5 Reasons to Start Skipping Today

Get a bounce in your step by skipping rope for just a few minutes a day.

By | January 18, 2021

When I started skipping rope during lockdown a few months ago I was looking for a fast, easy and cheap cardio workout I could do without leaving the house. Sure, I hadn’t jumped rope since I was a child but wasn’t it like riding a bike?

Not quite. Not only was I a lot less co-ordinated than I remember while at school, but I couldn’t do more than 10 jumps at a time. Not 10 minutes—10 actual jumps. It was embarrassing, but also the wake-up call I needed to start taking my health more seriously.

After skipping almost daily for a few months I can now do 10 rounds of 60 seconds each, with a short break in between. That might not sound like much, but for someone who couldn’t climb a single flight of stairs without being out of breath, it’s close to miraculous. And I continue to get better.

This is all the equipment you need. Photograph: Charlotte Karlsen/Unsplash

It’s easy to incorporate jumping rope into a wider workout too, says personal trainer Julia Buckley. “For most people’s goals, jump rope training works best alongside other moves. You wouldn’t want to make it the only exercise you do, but it’s a great thing to include in workouts. I use it in HIIT workouts a lot, where I’ll alternate jump rope intervals with exercises using weights or body weight strength.”

Here are five reasons you should schedule a few minutes to skip rope every day.

1. It’s not just cardio

I knew skipping would boost my heart rate but I didn’t realise it was also great for my core. Being in the air puts a beneficial strain on every muscle in the body, says the British Rope Skipping Association. You’re not only using the obvious muscles in your arms and legs, but if you do it properly, you’re also engaging your abdominals to keep your body stable. All that while burning up to 1,400 calories per hour.

2. It’s cheap and accessible

You don’t need expensive or hard-to-find equipment—just a rope, supportive shoes and possibly a mat.

Ropes are widely available online for next to nothing. I use an adjustable one made from coated steel wire with ergonomic foam handles. It turns easily and is super light, ideal for beginners.

While jumping barefoot can strengthen the muscles in your feet, unless you’re already very fit it’s generally wise to wear cushioned trainers to absorb impact. I wear Nike Flyknits, and I find them supportive enough while still being breathable, light and “bouncy”.

As for the best surface—it’s somewhat personal, but avoid concrete or asphalt. “A springy surface such as a mat can help make a softer landing, but you’ll find most mats bunch up or move around when skipping so cushioned shoes on a bare floor usually work best,” says Buckley. I prefer to jump on grass but if I’m inside I do use a large foam mat—not a yoga mat but one made up of interlocking square tiles, similar to the kind babies crawl on—which I place on carpet so it doesn’t slip.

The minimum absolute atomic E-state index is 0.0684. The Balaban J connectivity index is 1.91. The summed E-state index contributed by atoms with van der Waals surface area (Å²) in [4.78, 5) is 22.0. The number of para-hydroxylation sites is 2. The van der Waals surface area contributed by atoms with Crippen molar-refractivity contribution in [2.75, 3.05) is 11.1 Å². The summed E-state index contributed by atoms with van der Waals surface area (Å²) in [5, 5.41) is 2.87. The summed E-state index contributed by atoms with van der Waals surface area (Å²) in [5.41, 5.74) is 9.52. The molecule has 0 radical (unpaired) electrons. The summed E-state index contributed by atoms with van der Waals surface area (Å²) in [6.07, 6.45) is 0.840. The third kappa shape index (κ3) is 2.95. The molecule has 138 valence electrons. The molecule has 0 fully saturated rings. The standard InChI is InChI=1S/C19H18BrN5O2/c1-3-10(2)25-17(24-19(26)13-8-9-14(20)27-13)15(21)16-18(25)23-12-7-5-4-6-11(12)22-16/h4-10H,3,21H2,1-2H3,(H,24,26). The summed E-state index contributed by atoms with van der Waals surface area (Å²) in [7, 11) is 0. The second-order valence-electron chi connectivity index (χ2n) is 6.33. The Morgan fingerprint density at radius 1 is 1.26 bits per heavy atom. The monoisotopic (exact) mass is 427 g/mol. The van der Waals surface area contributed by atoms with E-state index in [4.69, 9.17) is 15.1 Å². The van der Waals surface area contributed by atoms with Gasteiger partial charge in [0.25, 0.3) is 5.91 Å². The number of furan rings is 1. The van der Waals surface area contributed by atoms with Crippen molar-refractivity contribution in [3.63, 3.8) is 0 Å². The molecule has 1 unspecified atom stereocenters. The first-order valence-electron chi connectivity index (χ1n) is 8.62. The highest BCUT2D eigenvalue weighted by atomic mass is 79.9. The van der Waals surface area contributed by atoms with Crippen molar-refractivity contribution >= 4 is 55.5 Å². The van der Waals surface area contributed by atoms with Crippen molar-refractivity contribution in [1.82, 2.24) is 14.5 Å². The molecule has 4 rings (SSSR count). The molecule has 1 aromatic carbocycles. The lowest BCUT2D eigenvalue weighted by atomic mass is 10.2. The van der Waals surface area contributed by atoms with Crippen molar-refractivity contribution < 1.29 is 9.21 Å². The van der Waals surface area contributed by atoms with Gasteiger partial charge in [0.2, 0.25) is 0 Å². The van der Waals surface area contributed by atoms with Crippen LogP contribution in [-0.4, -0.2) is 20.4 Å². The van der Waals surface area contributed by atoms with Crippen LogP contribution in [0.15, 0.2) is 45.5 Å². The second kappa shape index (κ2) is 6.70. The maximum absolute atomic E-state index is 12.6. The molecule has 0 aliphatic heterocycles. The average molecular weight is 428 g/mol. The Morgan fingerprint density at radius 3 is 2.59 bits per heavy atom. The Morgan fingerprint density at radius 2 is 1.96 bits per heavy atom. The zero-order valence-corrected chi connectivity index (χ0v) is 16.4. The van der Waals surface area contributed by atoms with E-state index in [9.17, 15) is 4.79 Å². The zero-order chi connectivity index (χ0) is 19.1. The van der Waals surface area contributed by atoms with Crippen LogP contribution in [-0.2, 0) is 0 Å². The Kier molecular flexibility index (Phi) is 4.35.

3. It’s fast

Even if you only have 30 seconds to spare between Zoom calls, you can still squeeze in a few quick rope revolutions. Just don’t let yourself get too out of breath before logging on to deliver that presentation.

4. It’s portable

Maybe not so relevant now, but when we can travel again it will be super easy to pack a skipping rope in your luggage. Throw in some resistance bands and you have everything you need for a complete hotel room, poolside or beach workout.

5. It will make you happier

As someone who loathes running and group classes, I’ve always struggled to find effective cardio that won’t leave me feeling completely murderous. But there’s something about skipping rope that’s just… joyful, beyond the endorphin rush (although there is plenty of that too, along with dopamine and serotonin to complete the feel-good trio). Maybe it’s the flashback to childhood, or the feeling of being airborne and carefree for a millisecond, but skipping rope makes me happy in a way that running never did. It’s just a great way to start the day. Your joints will probably also be happier than they would if you were running.

Skipping is good for the heart, legs, and core. Photograph: Erica Steeves/Unsplash

10-minute jump rope workout by Julia Buckley

“Here we’re alternating skipping with strengthening moves for an amazing full-body blast to torch calories and sculpt muscle. Set an interval timer for alternating 40/10-second intervals. Do each exercise for 40 seconds and take 10 seconds rest in between. Beginners can just alternate high knees and basic bounce if the other variations are too advanced. If you don’t have any weights you can use a band or improvise with bottles of water for the strength moves.”

40 seconds of jump rope (high knees)
40 seconds of side raise
40 seconds of jump rope (basic bounce)
40 seconds of bicep curls
40 seconds of jump rope (scissor legs)
40 seconds of shoulder press
40 seconds of jump rope (side-to-side jump)
40 seconds of upright row
40 seconds of jump rope (4 basic bounce, double under or high jump)
40 seconds of bent over row
40 seconds of jump rope (2 basic bounce, double under or high jump)
40 seconds of tricep kickback

See more of Julia Buckley’s workouts at juliabuckleyfitness.com

Kate Guest

Kate Guest

Kate Guest is a UK-based writer and editor who contributes to titles around the world, including the Guardian and ABC Australia. She has worked for Harper's Bazaar, Australian Gourmet Traveller, Jamie, and is the former editor-in-chief of Elle Malaysia.